A few days ago astrophysicist Neil deGrasse Tyson tweeted out something so-true:
If your Personal Beliefs deny what's objectively true about the world, then they're more accurately called Personal Delusions.
This makes most religious dogma delusional. In fact, I probably should have said all religious dogma, since if something is objectively true it belongs in the realm of science and other forms of generally accepted knowledge, not the realm of religion.
Now, in a reply to someone who commented on this tweet, Tyson clarified what he meant. He was asked, "What if your personal delusions don't deny what's objectively true about the world?" Tyson's reply:
Then they're not Delusions. They're just Beliefs. My Tweet does not reference these.
This gets us to the question of what is objectively true.
If there is positive demonstrable evidence for some fact, such as that the big bang brought the universe into being some 13.7 billion years ago, then clearly a belief that the universe was created by God a few thousand years ago is delusional.
But what about accepting the existence of God? Or heaven and hell? Or eternal soul? Would this be a delusion or a belief?
I strongly lean toward Personal Delusion. After all, this is an objective truth about the world: there is no convincing demonstrable evidence that God, heaven, hell, or eternal soul exist.
Speaking more broadly, lack of evidence that something exists is a fact about the universe. Yes, a provisional fact, because evidence could always pop up in favor of that thing existing.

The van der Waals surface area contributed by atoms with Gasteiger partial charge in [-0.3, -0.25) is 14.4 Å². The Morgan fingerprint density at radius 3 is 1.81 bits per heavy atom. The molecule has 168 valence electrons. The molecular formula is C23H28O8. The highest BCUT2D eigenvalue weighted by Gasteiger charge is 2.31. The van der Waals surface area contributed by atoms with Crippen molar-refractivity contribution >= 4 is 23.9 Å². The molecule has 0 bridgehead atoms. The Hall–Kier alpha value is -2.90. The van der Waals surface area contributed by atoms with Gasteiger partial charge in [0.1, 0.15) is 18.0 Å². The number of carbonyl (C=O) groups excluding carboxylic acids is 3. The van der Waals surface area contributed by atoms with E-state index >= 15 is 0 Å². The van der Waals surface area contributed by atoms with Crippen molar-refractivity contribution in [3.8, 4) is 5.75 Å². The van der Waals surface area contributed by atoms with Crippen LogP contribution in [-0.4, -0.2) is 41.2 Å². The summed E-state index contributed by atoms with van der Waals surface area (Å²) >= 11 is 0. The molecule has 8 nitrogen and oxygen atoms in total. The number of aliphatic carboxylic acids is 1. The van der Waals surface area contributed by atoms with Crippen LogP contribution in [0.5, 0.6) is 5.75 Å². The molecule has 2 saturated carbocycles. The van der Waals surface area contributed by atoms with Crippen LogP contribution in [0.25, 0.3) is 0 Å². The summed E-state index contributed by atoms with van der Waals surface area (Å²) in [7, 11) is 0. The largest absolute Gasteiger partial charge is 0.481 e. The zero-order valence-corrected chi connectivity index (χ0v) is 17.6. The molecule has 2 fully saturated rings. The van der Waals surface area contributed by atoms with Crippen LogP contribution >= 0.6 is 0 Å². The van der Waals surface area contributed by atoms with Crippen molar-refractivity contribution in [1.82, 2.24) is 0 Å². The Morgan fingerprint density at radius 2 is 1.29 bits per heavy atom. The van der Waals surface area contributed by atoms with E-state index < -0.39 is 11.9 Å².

If clear and convincing evidence of God appeared tomorrow -- some observable cosmic event or miracle that scientists couldn't explain any other way -- then I and almost all other atheists would be pleased to admit, "We were wrong. God is real."
Until this happens, though, it is justified to call someone delusional who embraces the notion that God exists. Not delusional in most regards, as a deeply psychotic person might be -- just delusional in this regard.
Tyson's distinction between Personal Belief and Personal Delusion enters into the fervent current national discussion about what sorts of religious beliefs deserve to be accommodated in a society governed by secular laws, such as the United States.
I say, very few, if any.
For one thing, when dug into usually these beliefs are at odds with objective truth, which make them delusions.
Kim Davis, for example, is a county clerk who wants her religious belief that same-sex marriage is against God's will to be accommodated under a federal religious liberty law. Davis claims that she is acting under "God's authority," which supersedes the Supreme Court ruling in favor of same-sex marriage.
Well, this only makes sense if it is objectively true that (1) God exists, (2) God rules over human affairs, and (3) God has decreed that same-sex marriage is wrong.
Since all three statements are at odds with what is known about objective reality -- there's no evidence for 1, 2, or 3 -- Kim Davis is embracing a Personal Delusion.
I'd argue that even if it was viewed as a Personal Belief, she still doesn't have the right to ignore the law of the land, as Jeffrey Toobin says in the above-linked piece, "Kim Davis's Cafeteria Government."
Now Davis is seeking to extend the concept of accommodation even more—to government officials, like her, who want to pick and choose which legal obligations to honor. It’s one thing to allow cafeteria citizenship; Davis wants cafeteria government.
The problem, as Scalia recognized more than two decades ago, is that there is no logical stopping point for the accommodation principle. People have sincere religious beliefs that obligate them to engage in, or refrain from, all kinds of behaviors that the law allows (like same-sex marriage) or requires (like paying taxes).
So while people are free to hold both Personal Beliefs and Personal Delusions, these shouldn't be confused with Objective Truth. As the saying goes, you're entitled to your own opinions, but not your own facts.